How to Make a Sensory Toy Kit

A sensory toy kit can be an invaluable resource for children, providing engaging activities that stimulate their senses and support their development. Whether you’re a parent or a foster carer, making your own sensory toy kit allows you to tailor it exactly to a child’s needs and interests. Read on for tips on creating a versatile sensory toy kit that will delight and stimulate kids.

Gather Your Materials

Start by gathering an array of materials that provide diverse textures, colours, sounds and scents. Good items to include are:

  • Different textured fabrics like silk, burlap, fleece and cotton balls
  • Pinecones, rocks, seashells, and other natural objects
  • Bells, whistles, shakers and other noisemakers
  • Essential oils and extracts for scents
  • Feathers, pom poms, pipe cleaners, and other tactile materials

Have some empty containers on hand too. Raid your recycling for yogurt tubs, water bottles, tissue boxes and more.

Add Tactile Elements

Now it’s time to put together some tactile toys and activities. Take a piece of burlap, fleece or other fabric and stitch some different buttons, ribbons, beads and pom poms onto it. Add some embroidery floss and have them practice lacing. Glue various materials onto empty containers – try foam shapes, sequins, sticks, felt, cotton balls, and anything else with an interesting texture. Fill containers with dry materials like rice, lentils, and sand so kids can pour and dig through it.

Incorporate Sounds

Sounds engage the auditory senses so be sure to add lots of noisemakers. Put beans, bells, and beads in empty containers and seal them with tape to make shakers. Use a funnel to fill bottles and jars with materials like pennies, rocks, or beads. Attach jingle bells to hair clips and let kids explore clipping them to their clothes. Buy a small rain stick or make your own by filling a tube with rice and sealing the ends.

Appeal to the Sense of Smell

The sense of smell can be very soothing. Have a collection of small containers that kids can open to sniff. Essential oils to try are vanilla, lavender, peppermint and citrus. You can also use extracts like almond, anise, and maple. Label them so kids can match scents like lemon and lemon extract. Limit this to just sniffing for safety.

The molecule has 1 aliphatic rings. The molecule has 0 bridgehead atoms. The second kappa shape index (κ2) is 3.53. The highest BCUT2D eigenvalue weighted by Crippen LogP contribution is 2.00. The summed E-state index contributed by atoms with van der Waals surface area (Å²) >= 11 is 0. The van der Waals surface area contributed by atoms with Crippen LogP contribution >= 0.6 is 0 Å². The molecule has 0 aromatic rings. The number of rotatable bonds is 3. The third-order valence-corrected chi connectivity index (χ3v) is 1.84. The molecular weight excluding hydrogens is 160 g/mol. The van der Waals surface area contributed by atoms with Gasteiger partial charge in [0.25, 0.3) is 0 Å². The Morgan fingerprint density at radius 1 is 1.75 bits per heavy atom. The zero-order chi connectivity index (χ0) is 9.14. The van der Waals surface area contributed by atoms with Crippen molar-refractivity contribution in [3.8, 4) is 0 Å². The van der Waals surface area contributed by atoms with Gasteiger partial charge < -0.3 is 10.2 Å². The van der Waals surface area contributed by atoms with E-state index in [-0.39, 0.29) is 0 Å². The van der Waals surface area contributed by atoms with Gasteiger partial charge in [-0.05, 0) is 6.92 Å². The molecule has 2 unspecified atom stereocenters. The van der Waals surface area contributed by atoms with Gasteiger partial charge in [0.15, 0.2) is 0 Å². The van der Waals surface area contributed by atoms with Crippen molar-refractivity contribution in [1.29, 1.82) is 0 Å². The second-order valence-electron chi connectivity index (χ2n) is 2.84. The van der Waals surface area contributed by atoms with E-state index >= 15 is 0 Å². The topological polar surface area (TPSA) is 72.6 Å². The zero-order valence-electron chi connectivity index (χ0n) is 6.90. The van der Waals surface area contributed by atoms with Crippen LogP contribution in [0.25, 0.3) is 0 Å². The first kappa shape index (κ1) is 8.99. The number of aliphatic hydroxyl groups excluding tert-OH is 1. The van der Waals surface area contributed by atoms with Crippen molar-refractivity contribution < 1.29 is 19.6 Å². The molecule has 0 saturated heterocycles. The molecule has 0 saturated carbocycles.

Encourage Visual Exploration

Add viewing bottles, kaleidoscopes, prism discs, and mirrors so kids can discover how light bends, reflects, and separates into colours. Have magnets and various metals for them to experiment with magnetic forces. Gather interesting collections like stickers, shiny rocks, coloured pom poms, and seashells that they can observe, sort and count.

Keep It Organised

Maintain all these sensory materials in a portable container like a big zipper bag or storage box. Small compartmentalised organiser trays allow you to neatly separate items. Labelling containers helps with organisation too. Having everything together in one transportable kit makes it easy to pull out for sensory play at home or on the go.

Adapt for Developmental Stages

The great thing about sensory toy kits is that they can be tailored to a child’s age and abilities. For toddlers, use chunkier materials that are safe for mouthing like rattles, soft blocks, and cloth books. For preschoolers, add activities like lacing cards, sorting games and simple puzzles. Older kids will enjoy more complex building toys, magnet sets, kaleidoscopes, and exploratory materials like microscopes. Your kit can also adapt grow with the child, which is useful for children who are in long-term foster care.

Sensory stimulation is key for childhood development. A personalised sensory toy kit engages kids’ senses and provides open-ended play opportunities. Adjust contents as children grow for a toy kit that evolves with them. Most importantly, have fun putting it together and exploring all it has to offer!